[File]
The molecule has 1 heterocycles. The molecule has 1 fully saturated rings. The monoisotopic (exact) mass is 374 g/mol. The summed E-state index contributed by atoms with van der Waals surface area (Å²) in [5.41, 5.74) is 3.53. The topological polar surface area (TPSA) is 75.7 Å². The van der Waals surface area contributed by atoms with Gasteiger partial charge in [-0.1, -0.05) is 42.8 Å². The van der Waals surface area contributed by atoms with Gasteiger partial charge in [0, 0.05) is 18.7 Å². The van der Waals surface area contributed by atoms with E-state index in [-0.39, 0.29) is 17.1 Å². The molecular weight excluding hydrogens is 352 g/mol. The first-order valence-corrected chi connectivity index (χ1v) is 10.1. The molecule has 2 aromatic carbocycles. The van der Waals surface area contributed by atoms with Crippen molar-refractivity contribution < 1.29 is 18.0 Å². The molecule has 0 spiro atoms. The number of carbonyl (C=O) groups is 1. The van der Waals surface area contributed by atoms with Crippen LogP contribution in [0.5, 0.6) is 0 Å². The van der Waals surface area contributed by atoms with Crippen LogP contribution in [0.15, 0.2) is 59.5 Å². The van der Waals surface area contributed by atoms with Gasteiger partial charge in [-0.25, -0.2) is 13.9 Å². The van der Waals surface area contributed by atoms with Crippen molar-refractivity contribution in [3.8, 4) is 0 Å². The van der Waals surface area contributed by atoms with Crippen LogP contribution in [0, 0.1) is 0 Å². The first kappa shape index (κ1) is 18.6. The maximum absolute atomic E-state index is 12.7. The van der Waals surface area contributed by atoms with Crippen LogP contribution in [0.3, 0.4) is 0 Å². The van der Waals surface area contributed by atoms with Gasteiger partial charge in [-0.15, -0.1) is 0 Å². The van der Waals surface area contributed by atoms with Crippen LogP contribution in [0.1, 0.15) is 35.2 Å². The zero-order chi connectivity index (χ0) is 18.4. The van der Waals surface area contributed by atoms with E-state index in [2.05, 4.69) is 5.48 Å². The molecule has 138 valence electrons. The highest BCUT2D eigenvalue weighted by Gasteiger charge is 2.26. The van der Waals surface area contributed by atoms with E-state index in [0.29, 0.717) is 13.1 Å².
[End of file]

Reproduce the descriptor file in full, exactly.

The molecule has 1 heterocycles. The molecule has 1 fully saturated rings. The monoisotopic (exact) mass is 374 g/mol. The summed E-state index contributed by atoms with van der Waals surface area (Å²) in [5.41, 5.74) is 3.53. The topological polar surface area (TPSA) is 75.7 Å². The van der Waals surface area contributed by atoms with Gasteiger partial charge in [-0.1, -0.05) is 42.8 Å². The van der Waals surface area contributed by atoms with Gasteiger partial charge in [0, 0.05) is 18.7 Å². The van der Waals surface area contributed by atoms with E-state index in [-0.39, 0.29) is 17.1 Å². The molecular weight excluding hydrogens is 352 g/mol. The first-order valence-corrected chi connectivity index (χ1v) is 10.1. The molecule has 2 aromatic carbocycles. The van der Waals surface area contributed by atoms with Crippen molar-refractivity contribution < 1.29 is 18.0 Å². The molecule has 0 spiro atoms. The number of carbonyl (C=O) groups is 1. The van der Waals surface area contributed by atoms with Crippen LogP contribution in [0.5, 0.6) is 0 Å². The van der Waals surface area contributed by atoms with Crippen LogP contribution in [0.15, 0.2) is 59.5 Å². The van der Waals surface area contributed by atoms with Gasteiger partial charge in [-0.25, -0.2) is 13.9 Å². The van der Waals surface area contributed by atoms with Crippen molar-refractivity contribution in [3.8, 4) is 0 Å². The van der Waals surface area contributed by atoms with Crippen LogP contribution in [0, 0.1) is 0 Å². The first kappa shape index (κ1) is 18.6. The maximum absolute atomic E-state index is 12.7. The van der Waals surface area contributed by atoms with Crippen LogP contribution in [0.3, 0.4) is 0 Å². The van der Waals surface area contributed by atoms with Gasteiger partial charge in [-0.15, -0.1) is 0 Å². The van der Waals surface area contributed by atoms with Crippen LogP contribution in [0.1, 0.15) is 35.2 Å². The zero-order chi connectivity index (χ0) is 18.4. The van der Waals surface area contributed by atoms with E-state index in [2.05, 4.69) is 5.48 Å². The molecule has 138 valence electrons. The highest BCUT2D eigenvalue weighted by Gasteiger charge is 2.26. The van der Waals surface area contributed by atoms with E-state index in [0.29, 0.717) is 13.1 Å².